The leaf is quite pretty – I love that pale green and whole leaves. The leaves are also delicate and disintegrate in your fingers if you mess with it too much. Interestingly, mush leaf is something people don’t like seeing in puer but at least this white tea came out fine.

Comments

Teabook’s White Cloud white tea is a strong freshly floral young white tea. I enjoyed the flavors, salivation, and energy from it. I actually skipped my matcha and used this white tea as my caffeine pre-workout. While White Cloud did not get many gongfu infusions, it had great flavor and not get too dry. Just like other Teabook’s teas, likely White Cloud would be great grandpa style or in a tumbler.

If you enjoy floral white teas, certainly check Teabook’s White Cloud. I am happy I bought it and currently undecided whether to drink it all while it is lusciously sweet and young or tuck it away for aging.

(Affiliate Links)

2017 Nannuo Mini Mushroom Shou Puer from Crimson Lotus Tea

I had a session of 2017 Nannuo Mini Mushroom Shou Puer when I met up with Crimson Lotus Tea doing tastings at Phoenix Tea. I was impressed with the shou and was given three shrooms to play with. I was warned that one mushroom is plenty for a session, but I can try two at my own risk. I drank all three Nannuo Mini Mushrooms and had to have more. I beelined to their booth at the Northwest Tea Festival and bought 2 packages.

The 2017 Nannuo Mini Mushrooms is made up of a blend of aged material, some as old as 20 years old. This blend of material makes it more interesting vs simply young 2017 shou Nannuo.

Dry leaf and Steeping Instructions

Crimson Lotus Tea’s site states each mushroom is around 4 grams. I weighed all mine and they ranged from 4.7 to 4.2 grams.

The suggested brewing instructions of a single 4 grams of shou brewed in 75-150ml is quite light of a ratio for my personal and usual shou gongfu brewing tastes.  However, these mini mushrooms pack a punch so I just used only one mushroom. I went with an equivalent of 1 gram of leaf to 27ml of vessel, steeped in boiling water, with a single rinse.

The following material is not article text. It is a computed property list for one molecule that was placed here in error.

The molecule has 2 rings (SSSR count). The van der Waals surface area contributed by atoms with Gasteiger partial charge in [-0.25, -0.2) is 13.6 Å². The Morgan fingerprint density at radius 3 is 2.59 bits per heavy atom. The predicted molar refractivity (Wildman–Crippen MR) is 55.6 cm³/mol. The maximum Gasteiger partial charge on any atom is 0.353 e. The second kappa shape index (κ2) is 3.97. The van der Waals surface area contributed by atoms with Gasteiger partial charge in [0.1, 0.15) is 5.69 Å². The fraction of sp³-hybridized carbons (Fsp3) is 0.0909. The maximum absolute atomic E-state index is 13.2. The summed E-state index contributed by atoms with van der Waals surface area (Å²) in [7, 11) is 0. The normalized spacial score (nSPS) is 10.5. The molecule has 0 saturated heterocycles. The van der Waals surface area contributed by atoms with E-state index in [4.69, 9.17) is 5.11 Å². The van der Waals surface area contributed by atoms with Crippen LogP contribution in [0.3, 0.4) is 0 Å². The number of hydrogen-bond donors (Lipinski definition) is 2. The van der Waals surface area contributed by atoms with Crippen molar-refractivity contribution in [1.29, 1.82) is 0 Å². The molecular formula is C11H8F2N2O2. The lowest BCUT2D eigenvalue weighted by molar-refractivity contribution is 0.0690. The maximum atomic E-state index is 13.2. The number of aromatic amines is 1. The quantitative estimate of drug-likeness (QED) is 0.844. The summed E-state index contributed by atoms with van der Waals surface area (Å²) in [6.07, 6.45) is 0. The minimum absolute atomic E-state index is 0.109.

The Nannuo mini mushrooms smell little different than other shous. The hot leaf smells strongly leafy medicinal and earthy.

Tasting of Crimson Lotus Tea’s 2017 Nannuo Mini Mushrooms

First and Second Infusions: The Nannuo mini mushroom tastes creamy like real vanilla beans. I first worried my teaware was contaminated, as the vanilla flavor was quite profound. The background is earthy, woodsy sweet, with a bit of an abrasive throat feel after each sip. It does taste a little watery right now like the flavor hasn’t figured things out and isn’t bound together.

After the first infusion, the mushroom dissolved. The fast shape loss was a surprise as often balled puer takes forever to fall apart.

Third and Fourth Infusions: You know a shou is good when it is inky black – and this colour is crazy as I am using less tea than usual. The flavor is creamy smooth and lightly earthy. The main flavor is a light vanilla sweetness.

Fifth, Sixth, and Seventh Infusions: That vanilla is starting to kick back and let in a more abrasive side through. Nannuo Mini Mushrooms are so easy to drink that I’ve been slamming back the infusions instead of writing about it. The body is slick in the mouth but goes lightly sticking down the throat. It is a cold Autumn day, so the shou is making me feel nicely warm. The aftertaste is subtle with a bit of creamy, but after some time it leaves a clean feeling in the mouth.

The 7th infusion I decided to compare with silver, which is how I originally sampled this tea back with Crimson Lotus Tea at the store tasting. In the regular cup, the tea is vanilla, soft, lightly earthy and sweet. In silver it is a different animal – it is bright, no vanilla, but sharply almost medicinal herb and creamy.

Eighth and Ninth Infusions:

I did around 15-minute infusions. I’m not 100% that is how long I steeped as I got distracted. Either way, I drank the shou so fast. The flavor was milky, slightly herby, and sweet. The aftertaste is slightly green and medicinal and reminds me that this shou isn’t fully fermented and young in some places. Looking at the steeped out leaf, the variety of material is confirmed as it is greenish in some parts, and other parts are dark.

1 mini mushroom is easy drinking, smooth and sweet. An awesome workhorse shou with forgiving flavor and steeping. 4 grams for a 110ml pot is pretty good and economical, especially since I got 9 good infusions.

Of course, I do like a strong shou. I was warned 2 mini mushroom is insane. Let’s do it.

Double Nannuo Mini Mushroom!

I used two 2017 Nannuo Mini Mushrooms, so around 1 gram to 13/14ml of vessel ratio, which is around what I usually do for shou puer.

The Nannuo Mini Mushroom gets quite strong, ultra dark, and thick by infusion 2. I got at least 10 infusions, many incredibly strong, rich, creamy, and herby tasting. It does have a strong young shou wet pile note through many of the early infusions, so it is noticeably funky whereas single mushroom did not have that problem.

Comments

What isn’t captured in this review tasting is I found each Nannuo Mini Mushroom can range a bit in taste, swapping stronger on some notes than others, as I’ve had some more leaning on the green medicinal herb note than creamy. There is a blend of different Nannuo material packed into a tiny size, so likely some mushrooms roll the dice on a different flavor.